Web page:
The website The Music Network recently had the opportunity to listen to Linkin Park’s newest album “A Thousand Suns“. The album doesn’t come out until September 14th but luckily they wrote a review for all the LP fans.
Off the bat, I’m thinking that “Blackout” will be one of my favorite tracks off the album.
Check out the review after the break to see what TMN thinks of the album.
Track one, The Requiem, starts with desolate atmos and sparse piano. A ghostly choir starts chanting and a robot girl voice (which is actually a filtered Shinoda) sings the refrain from the first single The Catalyst – “God bless us everyone / We’re a broken people living under loaded gun”. Sounds like the start of a movie.
It segues into The Radiance, which is mostly the audio quote from Oppenheimer’s infamous ‘Destroyer of Worlds’ speech after he detonated the first atomic bomb. Heavy topics, but where’s the songs?
Ahhh here they are… track three Burning In The Skies kicks off with a clubby electronic drum beat, a stark piano motif (henceforth known as the Apocalyptic Piano™) and hardly any guitars! You can hear fans gnashing their teeth already.
Track four Empty Spaces is just crickets and distant bombs, before track five When They Come For Me throws that out the window with a jarring blast of electronic pulses, mechanical percussion and hip hop beats. Co-frontman Mike Shinoda is back on the mic and rapping (!) and even dropping some ‘motherfuckers’.
Whoah! One minute we’re smoking bridges and lamenting life after the apocalypse and now we’re putting our hands in the air like we just don’t care! Is there a bomb shelter in the house?! Who cares – robot rap party! Chester taunts ‘Come for me, come for me’ in the bridge before the tune explodes again. Sounds a lot like Shinoda’s side-project Fort Minor.
Back to playing the Apocalyptic Piano™ on the edge of extinction for track six Robot Boy with some thunderclap drums and atmospheric keys. It’s a slower, more melodic string-laden track, with reverbed vocals singing “You say you’re not gonna fight ‘cause no one’s gonna fight for you”. Not terribly exciting this one.
Track seven Jornado Del Muerto is another useless segue track but the following Waiting for the End shows promise with an interesting robotic beat and Shinoda rapping in a ragga style. Bennington comes in with a big, almost ballad-like chorus – “All I wanna do is treat it like it’s something new” – before another fist-pumping Shinoda shakedown.
Older fans will welcome Blackout with Bennington quickly spitting lyrics about acid rain and anarchy over a chugging distorted guitar before chewing razorblades and screaming the chorus ‘Blackout, blood in your eyes’. After a huge metal dubstep breakdown, it falls into a quiet lull starring Apocalyptic Piano™ and Bennington’s auto-tweaked balladeering. The ending feels tacked on. Strange.
Next track Wretches and Kings is a hard-hitting highlight. A monstrous breakbeat, thundering bass and freaked-out guitar explode as Shinoda reworks Public Enemy’s “bass, how low will you go?” to “To save face, how low will you go?” in this cybernetic fight track. Benington bursts into the chorus shrieking and it sounds epic.The moshpit will eat this up.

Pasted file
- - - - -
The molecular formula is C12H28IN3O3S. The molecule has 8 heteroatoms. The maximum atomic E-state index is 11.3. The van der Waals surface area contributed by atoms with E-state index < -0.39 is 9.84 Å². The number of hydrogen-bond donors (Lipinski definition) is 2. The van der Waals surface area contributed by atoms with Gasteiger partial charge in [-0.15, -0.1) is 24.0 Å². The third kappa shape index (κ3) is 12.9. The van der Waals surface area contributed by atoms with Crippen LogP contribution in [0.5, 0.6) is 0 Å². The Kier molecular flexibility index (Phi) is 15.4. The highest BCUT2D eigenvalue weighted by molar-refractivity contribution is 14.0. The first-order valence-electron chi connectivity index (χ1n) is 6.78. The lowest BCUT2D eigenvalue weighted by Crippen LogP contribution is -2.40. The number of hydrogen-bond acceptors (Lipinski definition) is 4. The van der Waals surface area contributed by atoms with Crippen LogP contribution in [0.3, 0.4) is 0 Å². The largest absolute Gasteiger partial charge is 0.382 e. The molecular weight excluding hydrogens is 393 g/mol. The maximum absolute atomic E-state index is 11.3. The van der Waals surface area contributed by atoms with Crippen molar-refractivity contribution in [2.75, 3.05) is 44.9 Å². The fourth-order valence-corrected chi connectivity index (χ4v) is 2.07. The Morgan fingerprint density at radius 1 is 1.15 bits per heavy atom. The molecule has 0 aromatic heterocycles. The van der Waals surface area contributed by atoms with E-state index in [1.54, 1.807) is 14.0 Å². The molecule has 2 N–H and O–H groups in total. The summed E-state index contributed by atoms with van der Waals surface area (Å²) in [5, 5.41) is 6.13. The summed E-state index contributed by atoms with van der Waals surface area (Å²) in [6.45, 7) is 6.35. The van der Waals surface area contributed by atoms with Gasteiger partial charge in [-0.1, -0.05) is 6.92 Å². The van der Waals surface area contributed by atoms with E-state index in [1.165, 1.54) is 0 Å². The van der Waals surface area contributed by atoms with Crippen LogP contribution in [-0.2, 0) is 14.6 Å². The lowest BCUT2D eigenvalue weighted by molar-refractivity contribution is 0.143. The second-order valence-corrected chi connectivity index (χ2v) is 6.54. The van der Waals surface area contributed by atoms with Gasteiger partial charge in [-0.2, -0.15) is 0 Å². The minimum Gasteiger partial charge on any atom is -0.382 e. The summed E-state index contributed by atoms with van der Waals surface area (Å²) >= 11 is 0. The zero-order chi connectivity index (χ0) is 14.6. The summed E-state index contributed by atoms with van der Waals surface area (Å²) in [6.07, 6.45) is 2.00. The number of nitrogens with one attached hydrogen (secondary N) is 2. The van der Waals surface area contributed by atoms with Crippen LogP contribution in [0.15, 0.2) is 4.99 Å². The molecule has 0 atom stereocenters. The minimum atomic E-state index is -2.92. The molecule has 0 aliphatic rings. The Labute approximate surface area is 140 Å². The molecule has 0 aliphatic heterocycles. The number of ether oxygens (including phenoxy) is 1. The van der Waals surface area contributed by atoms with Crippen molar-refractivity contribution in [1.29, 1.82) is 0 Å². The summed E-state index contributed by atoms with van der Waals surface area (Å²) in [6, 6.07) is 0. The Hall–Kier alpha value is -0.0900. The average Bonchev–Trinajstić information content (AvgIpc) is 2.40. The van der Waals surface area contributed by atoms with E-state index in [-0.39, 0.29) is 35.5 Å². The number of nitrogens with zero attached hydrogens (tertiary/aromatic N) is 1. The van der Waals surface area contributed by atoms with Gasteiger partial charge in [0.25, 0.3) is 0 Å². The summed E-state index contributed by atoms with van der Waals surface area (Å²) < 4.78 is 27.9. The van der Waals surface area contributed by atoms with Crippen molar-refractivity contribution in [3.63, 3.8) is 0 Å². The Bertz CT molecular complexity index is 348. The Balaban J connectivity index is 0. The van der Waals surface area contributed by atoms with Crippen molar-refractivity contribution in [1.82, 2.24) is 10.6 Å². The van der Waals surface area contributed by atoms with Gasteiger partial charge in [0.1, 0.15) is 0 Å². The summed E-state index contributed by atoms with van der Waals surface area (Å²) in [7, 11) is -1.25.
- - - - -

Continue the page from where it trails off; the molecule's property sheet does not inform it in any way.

Then it’s over to another segue Wisdom, Justice and Love and a Martin Luther King quote that slowly morphs into an evil robot voice.
Ahhh, the Apoca-piano™ returns! Iridescent is a mid-tempo Linkin ballad aka previous hits like Leave Out All The Rest. Triple M will be relieved! Finally a track they can play. Features some of Benington’s wettest lyrics on ATS, “Do you feel cold and lost in desperation? / Remember all the sadness and frustrations and… let it go!” One of the only singable songs.
Fallout is another interlude with Shinoda’s robotic voice singing lyrics from Burning Up The Skies. It fades into first single The Catalyst, which, despite fans fighting tooth and nail on the internet, is the best distillation of Linkin Park 2.0. Bursting forth with trance-like synths, programmed beats and a slow-burning tension, it builds to a huge fist-in-the-air battle cry. If this was a film, this would be the victorious fight scene.
And then we’re left with final track, The Messenger, where Bennington swaps the Apoca-piano™ for the Apocalyptic Campfire Jam™ and an acoustic guitar. Yes, an acoustic guitar. We thought they’d all be destroyed in the nuclear fire, but no, Benington gives it a bash. Singing raw and without Autotune, he murders this song and really over-sings it. Truly painful. Think he snuck this one onto the record after the other guys had left for the day.
Overall, A Thousand Suns is a radical shift for the band, but it’s also a very uneven one. Linkin Park has always been about the synergy of its frontmen, but this time they feel like opposing forces, pulling in different directions in pursuit of reinvention.
As such, while there’s some commanding moments (The Catalyst, Wretches and Kings), many of the tracks feel like experiments rather than fully-formed songs.
A Thousand Suns may well be Linkin Park’s great departure, but for now, their destination still feels unclear.
So there you have it, a full review of Linkin Park’s new album. Still not enough?
Well you can always click HERE to check out snippets of each track off the album.
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